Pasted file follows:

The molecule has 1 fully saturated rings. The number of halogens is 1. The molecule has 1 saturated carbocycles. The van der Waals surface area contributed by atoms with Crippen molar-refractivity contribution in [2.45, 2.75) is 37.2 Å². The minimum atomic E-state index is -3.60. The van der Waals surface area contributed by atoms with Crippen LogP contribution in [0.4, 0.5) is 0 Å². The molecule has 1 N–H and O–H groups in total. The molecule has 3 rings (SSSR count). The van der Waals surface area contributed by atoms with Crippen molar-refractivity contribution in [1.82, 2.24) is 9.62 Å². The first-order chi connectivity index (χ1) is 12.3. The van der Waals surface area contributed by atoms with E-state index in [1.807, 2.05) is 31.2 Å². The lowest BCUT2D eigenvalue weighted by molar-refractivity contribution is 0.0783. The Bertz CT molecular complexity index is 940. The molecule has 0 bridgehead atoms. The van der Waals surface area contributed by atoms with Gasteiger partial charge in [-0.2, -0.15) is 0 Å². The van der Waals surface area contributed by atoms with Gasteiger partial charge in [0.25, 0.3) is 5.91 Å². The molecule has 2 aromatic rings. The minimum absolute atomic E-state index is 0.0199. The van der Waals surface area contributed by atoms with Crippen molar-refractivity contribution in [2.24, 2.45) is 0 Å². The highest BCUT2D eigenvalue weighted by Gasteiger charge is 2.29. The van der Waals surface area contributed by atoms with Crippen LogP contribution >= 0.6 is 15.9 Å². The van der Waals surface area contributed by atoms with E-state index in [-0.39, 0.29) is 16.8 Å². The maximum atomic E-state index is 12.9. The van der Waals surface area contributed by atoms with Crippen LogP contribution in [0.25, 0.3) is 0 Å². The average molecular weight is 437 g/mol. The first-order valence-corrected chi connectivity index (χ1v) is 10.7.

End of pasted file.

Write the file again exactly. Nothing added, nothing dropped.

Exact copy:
The molecule has 1 fully saturated rings. The number of halogens is 1. The molecule has 1 saturated carbocycles. The van der Waals surface area contributed by atoms with Crippen molar-refractivity contribution in [2.45, 2.75) is 37.2 Å². The minimum atomic E-state index is -3.60. The van der Waals surface area contributed by atoms with Crippen LogP contribution in [0.4, 0.5) is 0 Å². The molecule has 1 N–H and O–H groups in total. The molecule has 3 rings (SSSR count). The van der Waals surface area contributed by atoms with Crippen molar-refractivity contribution in [1.82, 2.24) is 9.62 Å². The first-order chi connectivity index (χ1) is 12.3. The van der Waals surface area contributed by atoms with E-state index in [1.807, 2.05) is 31.2 Å². The lowest BCUT2D eigenvalue weighted by molar-refractivity contribution is 0.0783. The Bertz CT molecular complexity index is 940. The molecule has 0 bridgehead atoms. The van der Waals surface area contributed by atoms with Gasteiger partial charge in [-0.2, -0.15) is 0 Å². The van der Waals surface area contributed by atoms with Gasteiger partial charge in [0.25, 0.3) is 5.91 Å². The molecule has 2 aromatic rings. The minimum absolute atomic E-state index is 0.0199. The van der Waals surface area contributed by atoms with Crippen molar-refractivity contribution in [2.24, 2.45) is 0 Å². The highest BCUT2D eigenvalue weighted by Gasteiger charge is 2.29. The van der Waals surface area contributed by atoms with Crippen LogP contribution >= 0.6 is 15.9 Å². The van der Waals surface area contributed by atoms with E-state index in [-0.39, 0.29) is 16.8 Å². The maximum atomic E-state index is 12.9. The van der Waals surface area contributed by atoms with Crippen LogP contribution in [0.25, 0.3) is 0 Å². The average molecular weight is 437 g/mol. The first-order valence-corrected chi connectivity index (χ1v) is 10.7.